ECOPAY Connect – Forest-habitat biodiversity payment scheme

 Oglio Sud Regional Park
Area characterisation: 

The Oglio Sud Regional Park is in Eastern Lombardy and represents an important ecological corridor in a typical agricultural landscape. The ecosystems involved are fluvial forests, such as willows, rushes or mixed lowland forest, and other natural riparian habitats, such as wetlands.

The area is mostly privately owned and, besides riparian forests and wetlands, has 1700 ha of poplar plantations, out of which only 25% are certified for responsible forest management under the Forest Stewardship Council (FSC). Since 2017, these farms are required to retain 10% of their land as a “representative area”, restoring close-to-nature ecosystems. 


This case study from the SINCERE project had the goal to:

  • Set up a partnership between the regional park and local poplar plantations to increase the sustainable management of the plantations while increasing funding for restoration of crucial areas within the regional park.
  • Bring together farmers into a certification group, facilitating certification and reducing costs, while benefitting the natural environment of the regional park.
  • The innovative mechanism (IM) consists of a Payment for Biodiversity Conservation Scheme under the common framework of FSC certification.

This case study is a public-private partnership where private poplar plantations finance biodiversity conservation to satisfy requirements of the certification of timber products under the Forest Stewardship Council (FSC) framework.

A partnership was established between poplar plantation owners and the public park, where the former pays the latter to conserve a specific area for biodiversity purposes. The innovative mechanism (IM) has a solid construction with well-defined incentive structures:  the poplar plantation owner finances a regional public park to set aside land for biodiversity conservation and, as a result, fulfills part of the requirements for obtaining FSC certification for the poplar plantation.

The case study partner Etifor facilitated contacts and meetings between poplar plantations and the Park Authorities, which resulted in the signature of five-year agreements. 

The FSC certified poplar plywood industries also wanted to contribute to setting aside land and conserving biodiversity by sponsoring the Park, showing that the instrument has been accepted by the market exchange actors.

The agreements between owners of the poplar plantations and the parks have enabled the creation of 4.4 hectares of natural forest and secured better conditions for about 108 hectares of natural forests. Crucially, the area and improved quality of habitats for the benefit of biodiversity is a direct result of this IM.

Potential impacts/benefits: 

Given the time horizon, it is difficult to measure and evaluate the possible effect on biodiversity in the conserved areas.  The public will likely enjoy improved recreational services as a result of the creation of a natural forest. If made aware, will also benefit from the existence values related to biodiversity conservation. Poplar plantation owners will likely have an advantage by satisfying Forest Stewardship Council (FSC) requirements at a lower cost than would otherwise have been possible for them. This in turn is what drives their willingness to fund the exchange.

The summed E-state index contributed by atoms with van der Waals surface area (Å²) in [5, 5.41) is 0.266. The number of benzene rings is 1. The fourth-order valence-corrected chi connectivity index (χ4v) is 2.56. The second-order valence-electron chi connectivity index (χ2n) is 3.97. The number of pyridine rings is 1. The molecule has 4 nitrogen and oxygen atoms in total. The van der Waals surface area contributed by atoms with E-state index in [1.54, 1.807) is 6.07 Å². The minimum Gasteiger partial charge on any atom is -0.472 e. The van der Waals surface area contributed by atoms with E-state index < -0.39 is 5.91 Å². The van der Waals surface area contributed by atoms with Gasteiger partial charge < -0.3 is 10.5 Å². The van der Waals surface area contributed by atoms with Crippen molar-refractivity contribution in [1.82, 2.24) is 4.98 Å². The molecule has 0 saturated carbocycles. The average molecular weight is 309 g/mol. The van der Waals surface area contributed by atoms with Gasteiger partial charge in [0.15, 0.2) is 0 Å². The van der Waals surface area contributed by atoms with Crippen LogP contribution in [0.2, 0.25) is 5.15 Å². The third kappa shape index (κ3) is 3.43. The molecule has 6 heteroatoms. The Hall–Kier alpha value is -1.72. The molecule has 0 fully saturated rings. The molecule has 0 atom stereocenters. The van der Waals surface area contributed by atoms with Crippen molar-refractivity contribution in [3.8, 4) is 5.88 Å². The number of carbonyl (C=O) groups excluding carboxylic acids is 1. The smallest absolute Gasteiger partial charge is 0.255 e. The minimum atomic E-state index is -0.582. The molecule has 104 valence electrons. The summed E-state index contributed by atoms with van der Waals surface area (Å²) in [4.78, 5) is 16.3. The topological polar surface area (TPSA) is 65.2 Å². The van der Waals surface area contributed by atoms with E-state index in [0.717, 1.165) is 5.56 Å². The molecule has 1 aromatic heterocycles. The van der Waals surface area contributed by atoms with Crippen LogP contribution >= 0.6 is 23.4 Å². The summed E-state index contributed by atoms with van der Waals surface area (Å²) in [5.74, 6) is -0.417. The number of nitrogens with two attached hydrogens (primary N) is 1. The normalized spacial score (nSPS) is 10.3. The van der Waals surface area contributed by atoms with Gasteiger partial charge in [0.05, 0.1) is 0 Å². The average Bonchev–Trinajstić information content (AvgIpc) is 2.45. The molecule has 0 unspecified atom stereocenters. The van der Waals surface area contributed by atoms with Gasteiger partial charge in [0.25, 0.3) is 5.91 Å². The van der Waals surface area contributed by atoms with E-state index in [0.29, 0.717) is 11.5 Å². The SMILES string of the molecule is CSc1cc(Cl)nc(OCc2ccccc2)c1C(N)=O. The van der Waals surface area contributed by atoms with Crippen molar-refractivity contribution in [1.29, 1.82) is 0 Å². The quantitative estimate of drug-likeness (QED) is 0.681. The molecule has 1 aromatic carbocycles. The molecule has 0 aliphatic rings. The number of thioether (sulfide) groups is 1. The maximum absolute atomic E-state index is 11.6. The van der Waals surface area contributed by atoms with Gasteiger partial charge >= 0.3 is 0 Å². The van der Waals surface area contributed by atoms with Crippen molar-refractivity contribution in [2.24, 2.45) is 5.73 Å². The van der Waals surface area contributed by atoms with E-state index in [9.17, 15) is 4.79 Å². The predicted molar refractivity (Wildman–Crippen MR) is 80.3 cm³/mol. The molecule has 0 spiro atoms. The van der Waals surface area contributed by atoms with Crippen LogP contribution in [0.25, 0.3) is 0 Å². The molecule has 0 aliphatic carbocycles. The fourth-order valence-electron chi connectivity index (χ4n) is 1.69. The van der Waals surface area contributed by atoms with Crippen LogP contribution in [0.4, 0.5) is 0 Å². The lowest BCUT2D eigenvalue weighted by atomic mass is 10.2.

Transferability of the result: 

National geographical upscaling: Building on the experience of the process of engaging different actors, this innovative mechanism (IM) could be upscaled to other plantations throughout Italy. However, even if demand for certified wood products in Italy is increasing, the participating poplar plantations have experienced problems in obtaining the expected price premium for their certified wood.

Upscaling to other schemes: The IM has similarities to several offsetting schemes. An obvious upscaling option is to consider if the other major forest certification scheme, PEFC, would be willing to accept similar offset arrangements. However, differences between the two certification schemes casts doubt on the possibility to develop a scheme with the PEFC standard.

Upscaling in scope: The principles in this IM are related to other offsets schemes that target other ecosystems and ecosystem services. Their feasibility, validity and performance often depend on the overall legal framework within which they function. When they go beyond legal requirements, more attention is needed for procedures ensuring transparency and credibility of the transactions and their environmental impacts. Crucial to these are additionality and permanence of the services provided.

Upscaling to other countries: The demand for biodiversity protection is ubiquitous and in the broad sense this IM has potential for upscaling in many other countries, especially those which trade on markets where FSC certification is valued. The additionality of the IM could be of concern; therefore, the link between certification and the actual conservation should be clear and strong to avoid discussions about greenwashing. The protection provided by the supplier needs to be documented in a way that allows assessment on the additional forest ecosystem services provision implied by the contracted exchange.

Further information